The Swimmer By Cheever Analysis

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Cheever In “The Swimmer” we begin on a Sunday afternoon with Donald and Helen Westerhazy and Neddy and Lucinda Merrill socializing around the Westerhazy’s pool drinking and enjoying the beautiful day. Neddy is described as “he seemed to have the special slenderness of youth—and while he was far from young he slid down his banister that morning” shows us one example of how Neddy is in denial of his true age. (Cheever 2363). As the story progresses Neddy comes up with the idea that he was going to swim all the way home through the different bodies of water along the way and he named the stream “Lucinda after his wife” (Cheever 2363). After leaving the Westerhazy pool he goes on to the Graham’s and was immediately welcomed by her and was offered…show more content…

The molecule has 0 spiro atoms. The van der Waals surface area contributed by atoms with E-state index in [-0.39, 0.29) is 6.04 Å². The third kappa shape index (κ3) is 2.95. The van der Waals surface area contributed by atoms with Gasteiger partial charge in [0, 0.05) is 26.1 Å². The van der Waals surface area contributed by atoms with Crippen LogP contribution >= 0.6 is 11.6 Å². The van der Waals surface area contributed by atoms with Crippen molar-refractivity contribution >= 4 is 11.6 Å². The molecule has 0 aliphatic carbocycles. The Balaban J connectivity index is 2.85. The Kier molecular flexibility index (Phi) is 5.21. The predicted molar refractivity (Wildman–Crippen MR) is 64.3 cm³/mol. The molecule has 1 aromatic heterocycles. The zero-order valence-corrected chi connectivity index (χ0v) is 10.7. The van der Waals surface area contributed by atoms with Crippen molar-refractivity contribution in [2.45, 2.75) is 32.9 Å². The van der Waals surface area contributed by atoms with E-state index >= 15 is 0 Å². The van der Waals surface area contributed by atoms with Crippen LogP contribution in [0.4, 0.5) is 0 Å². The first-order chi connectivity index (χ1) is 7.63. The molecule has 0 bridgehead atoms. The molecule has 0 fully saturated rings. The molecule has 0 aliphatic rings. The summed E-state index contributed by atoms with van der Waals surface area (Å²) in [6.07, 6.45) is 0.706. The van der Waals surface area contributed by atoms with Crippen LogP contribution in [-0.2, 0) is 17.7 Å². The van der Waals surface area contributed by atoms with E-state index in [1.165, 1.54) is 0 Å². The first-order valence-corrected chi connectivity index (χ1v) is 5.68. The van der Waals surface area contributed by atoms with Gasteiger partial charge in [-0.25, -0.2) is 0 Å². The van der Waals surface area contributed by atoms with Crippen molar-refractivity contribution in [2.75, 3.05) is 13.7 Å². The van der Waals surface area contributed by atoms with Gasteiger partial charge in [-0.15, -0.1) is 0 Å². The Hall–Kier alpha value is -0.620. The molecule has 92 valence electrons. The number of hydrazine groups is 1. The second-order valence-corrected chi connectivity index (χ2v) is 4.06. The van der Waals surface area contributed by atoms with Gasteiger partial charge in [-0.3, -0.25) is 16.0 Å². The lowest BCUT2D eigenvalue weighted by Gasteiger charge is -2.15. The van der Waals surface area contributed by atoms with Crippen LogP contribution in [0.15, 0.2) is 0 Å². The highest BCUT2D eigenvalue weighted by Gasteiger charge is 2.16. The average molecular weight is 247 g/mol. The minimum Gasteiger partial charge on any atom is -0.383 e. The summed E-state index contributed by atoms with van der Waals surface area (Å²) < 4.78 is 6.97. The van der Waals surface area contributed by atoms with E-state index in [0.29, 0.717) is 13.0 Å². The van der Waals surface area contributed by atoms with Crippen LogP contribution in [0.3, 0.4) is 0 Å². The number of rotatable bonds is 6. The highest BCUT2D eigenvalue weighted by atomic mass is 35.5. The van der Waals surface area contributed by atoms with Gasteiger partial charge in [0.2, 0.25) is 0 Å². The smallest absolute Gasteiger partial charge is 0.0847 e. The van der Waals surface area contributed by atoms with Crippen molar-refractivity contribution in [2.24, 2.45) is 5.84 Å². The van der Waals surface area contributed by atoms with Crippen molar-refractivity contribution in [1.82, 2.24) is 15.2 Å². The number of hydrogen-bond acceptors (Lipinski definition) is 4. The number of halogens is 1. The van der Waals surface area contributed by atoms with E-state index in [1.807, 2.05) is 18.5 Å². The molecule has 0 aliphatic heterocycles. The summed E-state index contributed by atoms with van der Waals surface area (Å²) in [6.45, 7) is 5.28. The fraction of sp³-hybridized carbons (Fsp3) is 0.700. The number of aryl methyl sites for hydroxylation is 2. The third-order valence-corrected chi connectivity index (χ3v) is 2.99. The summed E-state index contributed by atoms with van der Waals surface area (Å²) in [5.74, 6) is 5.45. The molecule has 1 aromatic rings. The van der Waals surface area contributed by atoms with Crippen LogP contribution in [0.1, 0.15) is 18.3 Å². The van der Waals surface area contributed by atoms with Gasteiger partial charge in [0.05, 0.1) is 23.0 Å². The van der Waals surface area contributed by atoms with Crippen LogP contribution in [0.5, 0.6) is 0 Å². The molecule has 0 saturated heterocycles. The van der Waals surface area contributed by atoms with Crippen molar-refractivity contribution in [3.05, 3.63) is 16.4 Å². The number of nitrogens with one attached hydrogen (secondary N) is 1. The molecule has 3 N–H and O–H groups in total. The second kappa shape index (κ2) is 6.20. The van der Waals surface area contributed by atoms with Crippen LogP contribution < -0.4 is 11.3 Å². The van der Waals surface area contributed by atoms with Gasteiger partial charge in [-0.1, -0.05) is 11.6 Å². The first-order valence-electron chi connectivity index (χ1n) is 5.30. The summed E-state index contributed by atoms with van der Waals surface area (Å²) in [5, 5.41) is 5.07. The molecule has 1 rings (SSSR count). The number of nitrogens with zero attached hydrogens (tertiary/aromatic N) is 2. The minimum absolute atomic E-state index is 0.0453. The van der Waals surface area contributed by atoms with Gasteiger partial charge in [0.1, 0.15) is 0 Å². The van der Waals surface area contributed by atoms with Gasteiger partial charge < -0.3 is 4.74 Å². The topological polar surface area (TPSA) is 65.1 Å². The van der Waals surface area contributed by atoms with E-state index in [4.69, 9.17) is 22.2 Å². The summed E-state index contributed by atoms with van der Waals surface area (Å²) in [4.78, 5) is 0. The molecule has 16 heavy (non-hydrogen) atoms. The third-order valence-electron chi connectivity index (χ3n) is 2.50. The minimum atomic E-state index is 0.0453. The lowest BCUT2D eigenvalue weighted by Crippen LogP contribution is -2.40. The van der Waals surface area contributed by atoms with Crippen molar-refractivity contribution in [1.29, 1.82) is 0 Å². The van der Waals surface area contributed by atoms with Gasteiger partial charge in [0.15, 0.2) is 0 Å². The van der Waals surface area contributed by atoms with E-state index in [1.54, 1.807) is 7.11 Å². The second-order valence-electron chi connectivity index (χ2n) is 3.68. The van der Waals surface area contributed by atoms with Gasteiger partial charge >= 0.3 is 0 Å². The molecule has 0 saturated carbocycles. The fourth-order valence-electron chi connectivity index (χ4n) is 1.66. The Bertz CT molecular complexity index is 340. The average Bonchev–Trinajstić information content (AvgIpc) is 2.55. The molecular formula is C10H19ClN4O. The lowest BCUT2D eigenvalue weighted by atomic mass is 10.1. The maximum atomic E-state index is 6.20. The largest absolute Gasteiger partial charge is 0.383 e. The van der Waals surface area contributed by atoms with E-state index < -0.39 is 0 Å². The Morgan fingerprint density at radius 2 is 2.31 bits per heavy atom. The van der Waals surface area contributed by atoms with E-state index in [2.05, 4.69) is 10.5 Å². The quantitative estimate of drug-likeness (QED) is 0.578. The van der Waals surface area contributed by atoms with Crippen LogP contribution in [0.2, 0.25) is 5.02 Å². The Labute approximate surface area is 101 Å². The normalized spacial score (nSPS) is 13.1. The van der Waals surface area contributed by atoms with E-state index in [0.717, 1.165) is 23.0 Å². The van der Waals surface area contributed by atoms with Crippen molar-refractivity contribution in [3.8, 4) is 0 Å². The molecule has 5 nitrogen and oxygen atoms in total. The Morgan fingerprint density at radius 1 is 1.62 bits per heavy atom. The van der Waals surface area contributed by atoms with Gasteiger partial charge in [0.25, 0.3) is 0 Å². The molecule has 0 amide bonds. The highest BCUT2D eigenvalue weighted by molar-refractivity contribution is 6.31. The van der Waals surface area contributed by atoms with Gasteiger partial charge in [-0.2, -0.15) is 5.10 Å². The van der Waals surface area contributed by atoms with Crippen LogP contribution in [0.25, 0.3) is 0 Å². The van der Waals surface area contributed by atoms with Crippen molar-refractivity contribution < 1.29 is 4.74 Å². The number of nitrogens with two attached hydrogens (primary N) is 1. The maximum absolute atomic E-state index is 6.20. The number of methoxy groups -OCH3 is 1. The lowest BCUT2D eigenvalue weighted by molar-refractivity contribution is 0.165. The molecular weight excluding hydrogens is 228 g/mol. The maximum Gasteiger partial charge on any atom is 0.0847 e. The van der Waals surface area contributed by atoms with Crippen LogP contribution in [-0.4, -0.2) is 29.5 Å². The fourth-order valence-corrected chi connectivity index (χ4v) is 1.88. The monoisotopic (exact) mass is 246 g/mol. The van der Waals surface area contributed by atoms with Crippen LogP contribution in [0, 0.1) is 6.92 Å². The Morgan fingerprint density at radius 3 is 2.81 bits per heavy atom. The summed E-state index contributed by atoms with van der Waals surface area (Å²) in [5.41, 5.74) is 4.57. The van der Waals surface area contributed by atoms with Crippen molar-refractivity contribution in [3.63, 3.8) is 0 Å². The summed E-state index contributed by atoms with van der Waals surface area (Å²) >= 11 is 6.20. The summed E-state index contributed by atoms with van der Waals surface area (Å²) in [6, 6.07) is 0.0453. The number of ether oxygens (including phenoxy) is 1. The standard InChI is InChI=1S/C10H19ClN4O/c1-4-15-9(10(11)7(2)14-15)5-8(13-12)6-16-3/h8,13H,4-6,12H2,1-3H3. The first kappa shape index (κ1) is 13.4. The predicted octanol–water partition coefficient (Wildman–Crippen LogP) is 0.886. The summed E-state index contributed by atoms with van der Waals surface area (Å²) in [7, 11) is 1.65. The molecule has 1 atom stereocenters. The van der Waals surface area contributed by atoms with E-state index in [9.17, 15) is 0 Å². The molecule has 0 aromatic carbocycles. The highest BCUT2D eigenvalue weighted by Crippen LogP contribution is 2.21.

Somehow or another they got on the subject of love and begin to talk about their different circumstances and encounters with love. Terri begins the conversation talking about her ex and how “He beat me up one night. He dragged me around the living room by my ankles. He Kept saying, ‘I love you, I love you, you bitch.’ He went on dragging me around the living room” and how even though he did that to her, he still loved her (Carver 170). Mel her husband disagrees with her, and she says that “But he loved me. In his own way maybe, but he loved me. There was love there, Mel. Don’t say there wasn’t” (Carver 171). And she even goes on to say when he tried to kill himself with rat poison and then by successfully killing himself by a gun shot in the mouth was love too. Then Laura says “Well, Nick and I know what love is—For us, I mean” but never really explains it but uses a gesture of a kiss on Laura’s hand to describe it. Then Mel tells a story where an old couple was in an accident due to a drunk teenager and was bad off with “multiple fractures, internal injuries, hemorrhaging, contusions, and lacerations” “Giving them a fifty-fifty chance, maybe less than that for her” to survive (Carver 178-180). Mel realizes that the man is upset and ask was it because of the accident and he responds with no, it’s because the old man couldn’t see his wife “through his eye-holes” (Carver 183). Throughout the entire story we see several instances of what “Love” could be but see no definitive answer as to what it actually
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